LN: Who are your primary users? In what ways can your products benefit the 50+ population?

JW: The majority of insulin users are above the age of 50, and as such, the majority of our users have been above this age. The burden of starting a completely new habit like insulin dosing and titration is difficult for anyone at any age. We can benefit this population, disproportionately affected by the diabetes epidemic, by making insulin simpler to use and easier to integrate into a complicated life.

LN: How did you assemble your team?

JW: We are fortunate enough to be located in the Cambridge, MA ecosystem, in which there exists a hotbed of engineering, clinical, and business minds from amazing medical and academic institutions. Richard Whalley and I met during our time living in the dorms at MIT. We have recruited from the area through word of mouth and sites like AngelList and Indeed to assemble a team that is passionate about making injectable medicine a better experience for everyone that needs it. Additionally, our friends at interviewing.io are making it easier to interview for exceptional software developers.

LN: How has  the company differed from what you envisioned it would be (if at all)?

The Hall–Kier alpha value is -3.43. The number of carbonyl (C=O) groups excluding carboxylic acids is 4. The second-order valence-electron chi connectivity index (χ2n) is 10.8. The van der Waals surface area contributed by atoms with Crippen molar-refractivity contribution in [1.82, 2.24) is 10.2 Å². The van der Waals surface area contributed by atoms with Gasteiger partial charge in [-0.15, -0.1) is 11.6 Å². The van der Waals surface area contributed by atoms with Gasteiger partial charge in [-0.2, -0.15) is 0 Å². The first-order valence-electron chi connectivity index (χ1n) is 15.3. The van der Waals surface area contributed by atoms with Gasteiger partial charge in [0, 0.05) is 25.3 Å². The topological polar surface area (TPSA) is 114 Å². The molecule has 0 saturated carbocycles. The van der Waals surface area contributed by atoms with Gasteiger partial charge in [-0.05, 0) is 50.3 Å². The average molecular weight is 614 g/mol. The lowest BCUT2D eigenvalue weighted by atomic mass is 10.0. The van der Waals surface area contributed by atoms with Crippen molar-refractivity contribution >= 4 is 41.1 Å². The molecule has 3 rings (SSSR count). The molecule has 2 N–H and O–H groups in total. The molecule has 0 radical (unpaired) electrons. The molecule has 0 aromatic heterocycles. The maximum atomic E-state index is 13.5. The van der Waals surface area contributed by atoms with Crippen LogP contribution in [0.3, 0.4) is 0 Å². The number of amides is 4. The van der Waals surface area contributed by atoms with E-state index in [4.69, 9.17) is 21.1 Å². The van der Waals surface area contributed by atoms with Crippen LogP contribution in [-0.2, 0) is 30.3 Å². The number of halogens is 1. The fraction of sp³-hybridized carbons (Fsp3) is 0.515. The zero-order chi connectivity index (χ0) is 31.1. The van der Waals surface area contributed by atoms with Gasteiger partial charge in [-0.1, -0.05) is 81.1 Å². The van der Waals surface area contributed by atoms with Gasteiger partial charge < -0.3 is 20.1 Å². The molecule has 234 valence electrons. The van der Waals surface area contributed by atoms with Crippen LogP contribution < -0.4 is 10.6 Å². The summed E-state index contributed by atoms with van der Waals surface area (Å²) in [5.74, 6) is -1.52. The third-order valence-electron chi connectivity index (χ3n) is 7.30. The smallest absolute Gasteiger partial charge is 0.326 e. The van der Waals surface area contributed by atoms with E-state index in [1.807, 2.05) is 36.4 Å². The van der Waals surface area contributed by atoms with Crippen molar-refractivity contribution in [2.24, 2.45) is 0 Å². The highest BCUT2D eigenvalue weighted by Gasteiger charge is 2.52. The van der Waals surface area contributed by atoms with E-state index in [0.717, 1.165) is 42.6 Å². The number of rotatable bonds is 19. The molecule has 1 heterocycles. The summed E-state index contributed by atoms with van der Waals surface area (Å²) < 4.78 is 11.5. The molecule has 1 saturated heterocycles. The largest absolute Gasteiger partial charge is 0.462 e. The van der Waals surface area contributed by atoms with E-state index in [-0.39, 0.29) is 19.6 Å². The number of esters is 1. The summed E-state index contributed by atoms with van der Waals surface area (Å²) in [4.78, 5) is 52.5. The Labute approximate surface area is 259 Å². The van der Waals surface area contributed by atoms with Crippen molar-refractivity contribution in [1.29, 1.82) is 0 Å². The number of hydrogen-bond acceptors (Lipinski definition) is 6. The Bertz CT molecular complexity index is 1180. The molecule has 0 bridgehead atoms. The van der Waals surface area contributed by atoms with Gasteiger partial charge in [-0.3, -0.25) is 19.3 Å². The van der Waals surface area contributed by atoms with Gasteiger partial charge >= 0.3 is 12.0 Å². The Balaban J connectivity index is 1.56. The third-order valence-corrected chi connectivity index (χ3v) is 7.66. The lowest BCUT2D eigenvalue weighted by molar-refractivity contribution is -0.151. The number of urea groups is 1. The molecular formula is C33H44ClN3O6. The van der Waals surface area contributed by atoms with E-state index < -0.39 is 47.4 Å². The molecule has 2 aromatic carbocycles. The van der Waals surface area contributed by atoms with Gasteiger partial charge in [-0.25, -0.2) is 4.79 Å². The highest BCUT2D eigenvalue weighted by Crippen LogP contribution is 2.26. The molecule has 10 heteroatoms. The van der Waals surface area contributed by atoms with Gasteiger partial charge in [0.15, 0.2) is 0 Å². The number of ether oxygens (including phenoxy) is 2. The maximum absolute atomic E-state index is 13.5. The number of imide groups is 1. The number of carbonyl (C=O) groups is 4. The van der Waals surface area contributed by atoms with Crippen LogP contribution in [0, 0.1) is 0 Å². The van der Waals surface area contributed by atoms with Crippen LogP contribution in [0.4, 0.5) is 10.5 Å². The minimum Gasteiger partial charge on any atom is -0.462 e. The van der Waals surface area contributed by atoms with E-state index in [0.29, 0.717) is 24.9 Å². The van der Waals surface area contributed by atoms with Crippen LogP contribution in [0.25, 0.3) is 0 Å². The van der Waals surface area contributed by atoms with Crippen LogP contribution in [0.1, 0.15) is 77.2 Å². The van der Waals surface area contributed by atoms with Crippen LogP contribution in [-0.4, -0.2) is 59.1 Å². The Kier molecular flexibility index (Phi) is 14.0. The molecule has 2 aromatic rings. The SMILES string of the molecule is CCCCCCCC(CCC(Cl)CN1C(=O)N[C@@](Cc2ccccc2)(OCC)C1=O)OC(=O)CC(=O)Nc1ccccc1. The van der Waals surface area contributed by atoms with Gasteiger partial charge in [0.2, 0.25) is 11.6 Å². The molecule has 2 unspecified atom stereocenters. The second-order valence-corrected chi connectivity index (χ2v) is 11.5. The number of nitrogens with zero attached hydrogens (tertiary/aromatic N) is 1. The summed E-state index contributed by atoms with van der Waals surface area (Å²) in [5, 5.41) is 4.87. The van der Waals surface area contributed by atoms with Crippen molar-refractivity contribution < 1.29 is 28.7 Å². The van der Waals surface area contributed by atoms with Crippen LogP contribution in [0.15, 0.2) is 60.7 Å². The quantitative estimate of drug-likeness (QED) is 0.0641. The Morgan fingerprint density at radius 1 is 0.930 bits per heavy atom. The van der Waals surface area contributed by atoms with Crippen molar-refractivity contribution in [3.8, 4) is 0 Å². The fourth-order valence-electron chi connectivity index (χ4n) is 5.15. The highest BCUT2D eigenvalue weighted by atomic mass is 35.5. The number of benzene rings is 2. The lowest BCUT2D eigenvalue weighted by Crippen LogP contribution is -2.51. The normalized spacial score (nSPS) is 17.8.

JW: I envisioned that we would be useful to a specific subset of insulin users that have the largest issues with diabetes treatment. Instead, what we have found in our clinical studies at the Joslin Diabetes Center and UMass Memorial Medical Center is the opposite; almost everyone has some aspect of their insulin treatment they could improve on, rather 16 years old or 90 years old. Additionally, we have been surprised by the interest from non-diabetes indications for the technology, which we are actively developing.

LN: What do you wish you had known before developing your concept?

JW: I wish I had known more about the business models surrounding medical device reimbursement, be it insurers, government, self-insured employers, at-risk providers, or direct-to-consumer models. Before signing our first deals this year, we had a lot of work to do choosing the path to market that would be most strategically beneficial to Common Sensing. Ultimately we would have saved time building a strong business concept in parallel with a strong product, instead of in series.